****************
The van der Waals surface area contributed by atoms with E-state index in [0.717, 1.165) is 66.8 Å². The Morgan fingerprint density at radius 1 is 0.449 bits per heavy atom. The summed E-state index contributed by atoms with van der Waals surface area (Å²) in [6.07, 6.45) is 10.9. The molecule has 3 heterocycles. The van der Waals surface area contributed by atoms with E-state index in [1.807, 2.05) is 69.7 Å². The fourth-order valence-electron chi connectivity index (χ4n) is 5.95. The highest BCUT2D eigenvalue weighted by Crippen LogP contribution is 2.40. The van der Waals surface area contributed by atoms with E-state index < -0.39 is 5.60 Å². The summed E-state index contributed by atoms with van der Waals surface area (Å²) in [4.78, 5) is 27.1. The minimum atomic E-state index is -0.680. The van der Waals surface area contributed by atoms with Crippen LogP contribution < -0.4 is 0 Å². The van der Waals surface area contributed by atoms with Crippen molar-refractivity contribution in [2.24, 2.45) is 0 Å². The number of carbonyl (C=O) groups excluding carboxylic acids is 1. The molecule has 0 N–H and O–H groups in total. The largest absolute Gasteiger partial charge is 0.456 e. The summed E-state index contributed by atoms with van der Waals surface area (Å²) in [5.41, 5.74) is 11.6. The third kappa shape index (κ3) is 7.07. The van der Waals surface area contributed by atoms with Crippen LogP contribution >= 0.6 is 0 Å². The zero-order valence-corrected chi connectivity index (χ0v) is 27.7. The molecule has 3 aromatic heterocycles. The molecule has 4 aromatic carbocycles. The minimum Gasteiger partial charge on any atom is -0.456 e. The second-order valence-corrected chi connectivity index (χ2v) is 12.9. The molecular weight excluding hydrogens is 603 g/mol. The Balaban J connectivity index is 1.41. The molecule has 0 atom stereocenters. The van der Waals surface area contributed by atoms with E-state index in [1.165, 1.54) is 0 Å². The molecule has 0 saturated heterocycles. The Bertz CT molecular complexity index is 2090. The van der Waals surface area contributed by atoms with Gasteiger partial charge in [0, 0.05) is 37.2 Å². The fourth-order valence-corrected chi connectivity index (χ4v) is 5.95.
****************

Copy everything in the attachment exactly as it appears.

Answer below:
The van der Waals surface area contributed by atoms with E-state index in [0.717, 1.165) is 66.8 Å². The Morgan fingerprint density at radius 1 is 0.449 bits per heavy atom. The summed E-state index contributed by atoms with van der Waals surface area (Å²) in [6.07, 6.45) is 10.9. The molecule has 3 heterocycles. The van der Waals surface area contributed by atoms with E-state index in [1.807, 2.05) is 69.7 Å². The fourth-order valence-electron chi connectivity index (χ4n) is 5.95. The highest BCUT2D eigenvalue weighted by Crippen LogP contribution is 2.40. The van der Waals surface area contributed by atoms with E-state index < -0.39 is 5.60 Å². The summed E-state index contributed by atoms with van der Waals surface area (Å²) in [4.78, 5) is 27.1. The minimum atomic E-state index is -0.680. The van der Waals surface area contributed by atoms with Crippen LogP contribution < -0.4 is 0 Å². The van der Waals surface area contributed by atoms with Crippen molar-refractivity contribution in [2.24, 2.45) is 0 Å². The number of carbonyl (C=O) groups excluding carboxylic acids is 1. The molecule has 0 N–H and O–H groups in total. The largest absolute Gasteiger partial charge is 0.456 e. The summed E-state index contributed by atoms with van der Waals surface area (Å²) in [5.41, 5.74) is 11.6. The third kappa shape index (κ3) is 7.07. The van der Waals surface area contributed by atoms with Crippen LogP contribution >= 0.6 is 0 Å². The zero-order valence-corrected chi connectivity index (χ0v) is 27.7. The molecule has 3 aromatic heterocycles. The molecule has 4 aromatic carbocycles. The minimum Gasteiger partial charge on any atom is -0.456 e. The second-order valence-corrected chi connectivity index (χ2v) is 12.9. The molecular weight excluding hydrogens is 603 g/mol. The Balaban J connectivity index is 1.41. The molecule has 0 atom stereocenters. The van der Waals surface area contributed by atoms with E-state index in [1.165, 1.54) is 0 Å². The molecule has 0 saturated heterocycles. The Bertz CT molecular complexity index is 2090. The van der Waals surface area contributed by atoms with Gasteiger partial charge in [0, 0.05) is 37.2 Å². The fourth-order valence-corrected chi connectivity index (χ4v) is 5.95.